I have a question regarding student loan debt forgiveness.

My wife has $50,000 in student loan debt. However, she is now a stay at home mother and earns zero income. We pay $340/month and it is only paying off the interest! The principal essentially remaining stagnant.

The company that services her student loan mentioned that if were to file married but separately that she would claim zero income and this would then adjust her student loan payment to $0/month. If we did this for 10 yrs the debt would eventually be forgiven.

Is this correct?

I make $100k/yr so that is our income. How would our taxes change if we filed separately? We have 3 children if that helps to figure it out.


  • Was your wife's loan taken out before or after July 1, 2014?
    – Ben Miller
    Dec 16, 2017 at 4:47
  • Before. The majority is from grad school in 2008-2009
    – Dflaher
    Dec 16, 2017 at 4:50
  • 1
    Which type of student loan is it?
    – Ben Miller
    Dec 16, 2017 at 4:55
  • Is this a private student loan? Federally-backed student loans in the US have no forgiveness policy based on income that I am aware of. You can defer payments but not get them forgiven.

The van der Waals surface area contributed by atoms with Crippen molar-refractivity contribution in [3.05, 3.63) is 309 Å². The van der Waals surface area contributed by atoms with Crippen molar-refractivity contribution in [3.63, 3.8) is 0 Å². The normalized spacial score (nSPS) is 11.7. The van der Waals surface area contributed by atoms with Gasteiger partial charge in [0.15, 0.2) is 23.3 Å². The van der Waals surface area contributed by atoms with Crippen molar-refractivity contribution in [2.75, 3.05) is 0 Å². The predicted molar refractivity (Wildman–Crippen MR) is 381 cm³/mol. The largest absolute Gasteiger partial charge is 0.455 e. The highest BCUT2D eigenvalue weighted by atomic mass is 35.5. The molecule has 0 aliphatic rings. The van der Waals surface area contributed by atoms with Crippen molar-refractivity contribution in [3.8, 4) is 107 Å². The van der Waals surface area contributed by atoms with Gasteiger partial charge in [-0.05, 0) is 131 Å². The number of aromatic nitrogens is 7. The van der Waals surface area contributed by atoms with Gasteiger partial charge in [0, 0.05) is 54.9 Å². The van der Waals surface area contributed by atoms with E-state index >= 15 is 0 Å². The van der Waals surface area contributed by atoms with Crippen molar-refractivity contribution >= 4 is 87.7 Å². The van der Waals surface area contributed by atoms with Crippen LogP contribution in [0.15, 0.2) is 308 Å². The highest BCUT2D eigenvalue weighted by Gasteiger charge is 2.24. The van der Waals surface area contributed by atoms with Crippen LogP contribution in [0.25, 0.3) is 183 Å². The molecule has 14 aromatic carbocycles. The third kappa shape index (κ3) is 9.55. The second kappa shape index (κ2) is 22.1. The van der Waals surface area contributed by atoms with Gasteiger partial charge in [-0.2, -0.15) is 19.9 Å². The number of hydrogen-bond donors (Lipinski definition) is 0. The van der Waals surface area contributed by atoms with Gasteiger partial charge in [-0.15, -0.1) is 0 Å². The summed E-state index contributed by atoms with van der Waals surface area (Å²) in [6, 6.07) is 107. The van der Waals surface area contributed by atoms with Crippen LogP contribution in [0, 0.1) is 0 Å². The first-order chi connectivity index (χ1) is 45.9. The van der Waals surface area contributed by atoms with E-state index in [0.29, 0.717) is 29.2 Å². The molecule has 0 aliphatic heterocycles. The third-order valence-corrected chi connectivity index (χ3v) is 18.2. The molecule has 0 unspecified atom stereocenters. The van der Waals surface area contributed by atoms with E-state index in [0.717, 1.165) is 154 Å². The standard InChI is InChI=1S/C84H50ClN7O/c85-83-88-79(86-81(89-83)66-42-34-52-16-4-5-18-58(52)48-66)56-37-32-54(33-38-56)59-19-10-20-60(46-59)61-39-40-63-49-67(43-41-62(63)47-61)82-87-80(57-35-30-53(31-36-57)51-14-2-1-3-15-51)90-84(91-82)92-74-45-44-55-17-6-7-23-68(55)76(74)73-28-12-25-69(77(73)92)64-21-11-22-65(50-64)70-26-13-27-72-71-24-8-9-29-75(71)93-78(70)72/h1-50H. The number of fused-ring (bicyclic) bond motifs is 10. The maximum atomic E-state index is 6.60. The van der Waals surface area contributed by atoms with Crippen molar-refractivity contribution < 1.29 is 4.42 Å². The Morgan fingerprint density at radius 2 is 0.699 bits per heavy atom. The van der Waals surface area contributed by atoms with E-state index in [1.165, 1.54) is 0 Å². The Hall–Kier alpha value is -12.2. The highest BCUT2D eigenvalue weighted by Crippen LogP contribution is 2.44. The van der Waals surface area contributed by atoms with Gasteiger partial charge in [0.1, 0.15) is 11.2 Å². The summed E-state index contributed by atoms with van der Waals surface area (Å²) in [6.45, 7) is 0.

– D Stanley
    Dec 16, 2017 at 22:16
  • What would MFS do to your overall tax burden?
    – RonJohn
    Dec 18, 2017 at 1:14

1 Answer 1


According to this, yes, it is a possibility:

A simple way to potentially lower your student loan payment and increase your potential student loan forgiveness is to lower your AGI - and married couples can potentially do this by filing separately versus jointly.

This website also seems to support that statement:

In many cases, borrowers in the Income Based Repayment Program actually “pay” zero Dollars if their discretionary income isn’t high enough to meet the minimum amount.

However, you should not base your financial plans off of what two websites say. It would be in your best interest to get what the loan servicing company told you over the phone in writing somewhere. It would also behoove you to consult with an attorney or accountant specializing in student loan debt - as defaulting on student loans is a very big issue and it is very difficult to get them discharged through bankruptcy court.

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